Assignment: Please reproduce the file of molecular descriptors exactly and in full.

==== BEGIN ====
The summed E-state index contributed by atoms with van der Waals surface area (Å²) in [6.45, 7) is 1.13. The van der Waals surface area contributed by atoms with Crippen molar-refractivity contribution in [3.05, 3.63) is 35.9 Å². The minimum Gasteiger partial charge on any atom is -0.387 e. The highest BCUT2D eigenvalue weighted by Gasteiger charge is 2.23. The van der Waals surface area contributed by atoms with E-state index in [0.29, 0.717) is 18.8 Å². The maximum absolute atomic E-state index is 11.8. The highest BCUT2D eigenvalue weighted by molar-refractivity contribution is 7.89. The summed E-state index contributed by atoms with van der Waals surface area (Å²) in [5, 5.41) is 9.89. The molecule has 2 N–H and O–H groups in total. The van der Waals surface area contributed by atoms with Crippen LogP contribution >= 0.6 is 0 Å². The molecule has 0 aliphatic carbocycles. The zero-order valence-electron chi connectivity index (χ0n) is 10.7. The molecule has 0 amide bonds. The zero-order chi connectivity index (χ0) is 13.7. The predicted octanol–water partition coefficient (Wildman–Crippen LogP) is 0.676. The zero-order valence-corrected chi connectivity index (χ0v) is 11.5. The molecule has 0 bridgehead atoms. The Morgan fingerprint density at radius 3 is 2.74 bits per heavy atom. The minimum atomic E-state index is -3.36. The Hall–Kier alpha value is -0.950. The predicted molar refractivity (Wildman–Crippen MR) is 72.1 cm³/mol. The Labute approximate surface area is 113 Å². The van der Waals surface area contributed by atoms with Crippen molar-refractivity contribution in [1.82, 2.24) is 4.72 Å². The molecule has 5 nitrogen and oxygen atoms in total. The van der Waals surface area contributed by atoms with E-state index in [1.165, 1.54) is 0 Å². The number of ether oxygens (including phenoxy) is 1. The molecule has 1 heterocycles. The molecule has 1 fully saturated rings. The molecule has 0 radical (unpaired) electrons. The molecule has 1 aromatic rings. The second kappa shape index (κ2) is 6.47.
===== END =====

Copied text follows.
The summed E-state index contributed by atoms with van der Waals surface area (Å²) in [6.45, 7) is 1.13. The van der Waals surface area contributed by atoms with Crippen molar-refractivity contribution in [3.05, 3.63) is 35.9 Å². The minimum Gasteiger partial charge on any atom is -0.387 e. The highest BCUT2D eigenvalue weighted by Gasteiger charge is 2.23. The van der Waals surface area contributed by atoms with E-state index in [0.29, 0.717) is 18.8 Å². The maximum absolute atomic E-state index is 11.8. The highest BCUT2D eigenvalue weighted by molar-refractivity contribution is 7.89. The summed E-state index contributed by atoms with van der Waals surface area (Å²) in [5, 5.41) is 9.89. The molecule has 2 N–H and O–H groups in total. The van der Waals surface area contributed by atoms with Crippen LogP contribution >= 0.6 is 0 Å². The molecule has 0 aliphatic carbocycles. The zero-order valence-electron chi connectivity index (χ0n) is 10.7. The molecule has 0 amide bonds. The zero-order chi connectivity index (χ0) is 13.7. The predicted octanol–water partition coefficient (Wildman–Crippen LogP) is 0.676. The zero-order valence-corrected chi connectivity index (χ0v) is 11.5. The molecule has 0 bridgehead atoms. The Morgan fingerprint density at radius 3 is 2.74 bits per heavy atom. The minimum atomic E-state index is -3.36. The Hall–Kier alpha value is -0.950. The predicted molar refractivity (Wildman–Crippen MR) is 72.1 cm³/mol. The Labute approximate surface area is 113 Å². The van der Waals surface area contributed by atoms with Crippen molar-refractivity contribution in [1.82, 2.24) is 4.72 Å². The molecule has 5 nitrogen and oxygen atoms in total. The van der Waals surface area contributed by atoms with E-state index in [1.165, 1.54) is 0 Å². The number of ether oxygens (including phenoxy) is 1. The molecule has 1 heterocycles. The molecule has 1 fully saturated rings. The molecule has 0 radical (unpaired) electrons. The molecule has 1 aromatic rings. The second kappa shape index (κ2) is 6.47.